Oh, and to illustrate what the community has been buzzing about with regard to AI-generated tarot decks (or in collaboration with AI) coming on to the market, I’ll feature several throughout this commentary.

Continue reading “AI Generated Art + Tarot and Oracle Decks with AI”

Reading with the Livre du Destin (or Book of Fate)

A while back I shared zip file downloads of the above deck here. I called it the Petit Etteilla, because that’s what it was called on the British Museum page that I got the images from.

And then much smarter cartomancy community members pointed out that it’s actually a deck called the Livre du Destin, or Book of Fate.

Continue reading “Reading with the Livre du Destin (or Book of Fate)”

Petit Etteilla, Paris: H. Pussey, 1860-1886 (32-card piquet pack download)

What we call the “Petit Etteilla” refers to a class of 32-card piquet decks for cartomancy based on Etteilla’s 1770 text, which used the courts (Kings, Queens, Jacks), Aces, Tens, Nines, Eights, and Sevens from a playing card deck. To the 32-card pack, Etteilla added a 33rd card called “Etteilla” to designate the querent. And thus he proposed that the original Egyptian tarot pack consisted of 33 cards.

UPDATE: I referred to this deck as a “Petit Etteilla” because that’s how the British Museum referred to it. However, one of our community’s preeminent tarot historians, with a particularly vast amount of knowledge on the Etteilla, John Choma, came back with some clarifications.

This is not a Petit Etteilla deck, but an unrelated deck called the “Livre du Destin” (or Book of Fate), created some time in the mid-1800s. You can check out a few historic examples (thank you, John, for the links!): here (M. Violet, éditeur), here (Le Livre du destin), and here. These images are also notably similar to other 19th-century oracle decks like the 53-card Sibylle des Salons and the 36-card Petit Cartomancien.

This download of Petit Etteilla card images, courtesy of the British Museum, is the edition published between 1860 and 1886 by Jean-Henri Pussey in Paris, France. The originals were 70 mm x 111 mm, hand-colored etchings on pasteboard.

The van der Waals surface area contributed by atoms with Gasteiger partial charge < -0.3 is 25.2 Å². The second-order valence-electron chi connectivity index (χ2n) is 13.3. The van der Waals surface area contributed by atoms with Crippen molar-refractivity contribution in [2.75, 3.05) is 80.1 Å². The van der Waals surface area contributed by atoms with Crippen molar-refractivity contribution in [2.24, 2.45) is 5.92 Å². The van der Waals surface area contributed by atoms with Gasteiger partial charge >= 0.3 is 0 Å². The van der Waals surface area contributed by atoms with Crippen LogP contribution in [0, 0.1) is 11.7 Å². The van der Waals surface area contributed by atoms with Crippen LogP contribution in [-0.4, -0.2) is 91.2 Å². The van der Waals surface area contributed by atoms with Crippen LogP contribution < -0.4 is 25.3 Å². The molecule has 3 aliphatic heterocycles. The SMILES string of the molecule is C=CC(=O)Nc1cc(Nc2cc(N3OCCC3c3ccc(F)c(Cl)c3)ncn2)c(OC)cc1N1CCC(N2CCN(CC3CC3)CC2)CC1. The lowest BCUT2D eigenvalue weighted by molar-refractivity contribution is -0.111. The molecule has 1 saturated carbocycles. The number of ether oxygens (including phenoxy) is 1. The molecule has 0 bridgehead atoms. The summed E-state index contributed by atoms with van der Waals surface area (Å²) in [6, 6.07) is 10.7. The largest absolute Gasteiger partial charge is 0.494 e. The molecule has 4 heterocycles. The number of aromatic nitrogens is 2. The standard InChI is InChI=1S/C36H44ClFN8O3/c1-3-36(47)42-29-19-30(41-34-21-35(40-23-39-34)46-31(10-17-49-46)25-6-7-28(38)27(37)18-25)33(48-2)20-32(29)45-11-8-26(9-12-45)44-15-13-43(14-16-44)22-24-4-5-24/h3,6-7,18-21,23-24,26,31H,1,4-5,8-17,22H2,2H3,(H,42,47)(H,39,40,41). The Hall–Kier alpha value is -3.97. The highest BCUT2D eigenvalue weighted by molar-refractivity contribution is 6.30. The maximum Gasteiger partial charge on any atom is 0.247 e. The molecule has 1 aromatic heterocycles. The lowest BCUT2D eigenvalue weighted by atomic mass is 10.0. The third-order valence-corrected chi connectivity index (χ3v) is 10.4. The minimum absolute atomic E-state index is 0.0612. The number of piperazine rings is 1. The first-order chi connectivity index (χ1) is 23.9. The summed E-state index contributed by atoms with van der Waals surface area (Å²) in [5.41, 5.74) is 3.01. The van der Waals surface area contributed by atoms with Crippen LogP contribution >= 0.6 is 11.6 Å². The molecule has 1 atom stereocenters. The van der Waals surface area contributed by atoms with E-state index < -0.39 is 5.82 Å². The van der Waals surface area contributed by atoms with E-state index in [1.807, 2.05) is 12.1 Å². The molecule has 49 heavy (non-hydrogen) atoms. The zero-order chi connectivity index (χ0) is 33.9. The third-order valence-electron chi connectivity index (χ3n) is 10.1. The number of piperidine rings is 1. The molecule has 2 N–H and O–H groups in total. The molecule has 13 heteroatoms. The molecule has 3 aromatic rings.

Petit Etteilla

(Originals, 70 mm x 111 mm)

CLICK ON LINK TO DOWNLOAD ZIP FILE

If you’re savvy with digital photo editing and graphic design, then work directly from the 70 mm x 111 mm originals, and format the layout design to your personal preferences.

Continue reading “Petit Etteilla, Paris: H. Pussey, 1860-1886 (32-card piquet pack download)”

I Ching Oracle Cards with AI Generated Art (Free Download)

On AI Art

  • 2021 Dec. 5, How Do We Value Art? What AI art means for tarot and oracle deck publishing
    • Playing around with wombo.art
    • Is AI art indistinguishable from human-made digital art?
    • What principles determine great art?
    • Socratic & Platonic philosophy on art
    • Taoist & Confucian philosophy on art
    • Art composition: design theory
    • Disegno (Italian Renaissance)
    • Confucianist aesthetics
    • AI’s creative process vs. human artist’s creative process
    • Is AI doing a better job than humans?
  • 2021 Dec. 6, I Ching Oracle Cards with AI Generated Art (Free Download)
    • Having fun with AI generated art apps
    • AI art doesn’t “lack soul”
    • Who is the creator when it’s AI art?
    • Free download of I Ching oracle cards (AI generated art)
    • Zip files of all downloadable image files for hexagrams
  • 2022 Sep. 14, AI Generated Art + Tarot and Oracle Decks with AI
    • Personal dabblings with AI art
    • Does AI art lack soul?
    • Rising popularity of AI generated art decks
    • AI art won’t replace fine art (but may impact illustration)
    • What artists are saying
    • IP implications of AI art
    • Valuing AI generated art
    • More of my thoughts

I’ve been maybe a little bit obsessed with AI generated art apps, though not just because of the pretty art. Rather, my fascination comes from the way such AI generated art shifts my former paradigm on the mind-soul relation. Does an AI really lack soul? That’s the question I’ve been kicking around in my head.

After my blog post on How Do We Value Art? What AI art means for tarot and oracle deck publishing, one recurring sentiment expressed in the comments section on Instagram and Facebook was that the art created by an AI lacks soul, whereas art created by humans reflect the artist’s soul, and that is why human-created art is superior.

Really? Because I’m not convinced.

Continue reading “I Ching Oracle Cards with AI Generated Art (Free Download)”

Download My Art Study Journal

A while back on my Instagram feed, I shared photos of my 2020 art study journal. Now here’s the whole thing, though it’s still just a slim and sparse booklet.

I kinda didn’t wanna share this because it’s so, ew, a hot mess, disorganized, and you can even witness my mood changes as my handwriting teeters from neat and meticulous to hasty and illegible.